Canadian Consulting Engineer

News

Calgary’s new wastewater treatment plant mimics nature

Calgary officially opened a brand new wastewater treatment plant this month. The $430-million Pine Creek Waste...


Pine Creek Wastewater Treatment Plant, Calgary. Photo courtesy CH2M HILL
Pine Creek Wastewater Treatment Plant, Calgary. Photo courtesy CH2M HILL

Calgary officially opened a brand new wastewater treatment plant this month. The $430-million Pine Creek Wastewater Treatment Centre was designed by CH2M HILL and now in its first phase  treats up to 100 megalitres of wastewater per day. It has the infrastructure to expand to 700 megalitres per day and once expanded could serve a population of 1.75 million people.
Located on a 320-acre parcel in a river valley on the southern edge of the city, the plant will produce “the highest quality of treated effluent of any major city in Western Canada.” using several advanced technologies to treat the sewage before it is discharged into the Bow River. The technologies including advanced filtration, ultraviolet disinfection and biological nutrient removal (BNR).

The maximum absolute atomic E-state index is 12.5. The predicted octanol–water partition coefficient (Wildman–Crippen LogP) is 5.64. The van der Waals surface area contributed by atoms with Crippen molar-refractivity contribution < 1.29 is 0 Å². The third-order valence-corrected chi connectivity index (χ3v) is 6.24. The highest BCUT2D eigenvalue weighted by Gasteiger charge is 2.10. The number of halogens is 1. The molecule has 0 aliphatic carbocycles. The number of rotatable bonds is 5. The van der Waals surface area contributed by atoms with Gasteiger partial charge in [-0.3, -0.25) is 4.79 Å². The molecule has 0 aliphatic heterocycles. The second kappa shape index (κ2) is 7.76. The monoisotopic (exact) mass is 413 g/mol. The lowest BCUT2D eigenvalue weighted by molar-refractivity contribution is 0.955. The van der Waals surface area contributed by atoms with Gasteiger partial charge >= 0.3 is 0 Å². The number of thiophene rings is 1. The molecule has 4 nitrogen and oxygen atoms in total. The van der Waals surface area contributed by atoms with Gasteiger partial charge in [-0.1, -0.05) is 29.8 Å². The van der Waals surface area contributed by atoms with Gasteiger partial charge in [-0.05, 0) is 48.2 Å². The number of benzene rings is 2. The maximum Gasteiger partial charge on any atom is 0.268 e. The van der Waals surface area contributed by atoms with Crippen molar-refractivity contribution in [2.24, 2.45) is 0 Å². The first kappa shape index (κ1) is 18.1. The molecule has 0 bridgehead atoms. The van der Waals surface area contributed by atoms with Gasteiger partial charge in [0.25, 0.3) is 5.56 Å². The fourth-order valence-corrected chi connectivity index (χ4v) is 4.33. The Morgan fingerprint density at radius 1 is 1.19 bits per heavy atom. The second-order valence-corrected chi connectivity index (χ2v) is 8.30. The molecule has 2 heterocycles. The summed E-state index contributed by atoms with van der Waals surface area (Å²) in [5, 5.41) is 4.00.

The centre also has a research facility, known as Advancing Canadian Wastewater Assets (ACWA), which is a partnership with the University of Calgary. The research centre includes streams that mimic natural stream flows and pools so that the researchers can examine the behaviour of chemicals and additives in receiving waters. The centre will be the only place in the world where research on natural stream systems is integrated with treatment technologies.
Wind power provides half the energy used in the processing plant, and the methane gas from the plant will be harvested to heat the buildings. Effluent from the plant is being used to irrigate the city’s tree nursery which is located next door. More than 5,500 square metres of green roofing spans over several of the buildings, and the Operations and Maintenance building has been rated LEED Gold.
Calgary has two other wastewater plants: Bonnybrook and Fish Creek.
Calgary was recently scored as the world’s top “eco-city” from 221 international contenders, according to business analysts Mercer. Honolulu was second, and Ottawa and Helsinki came joint third.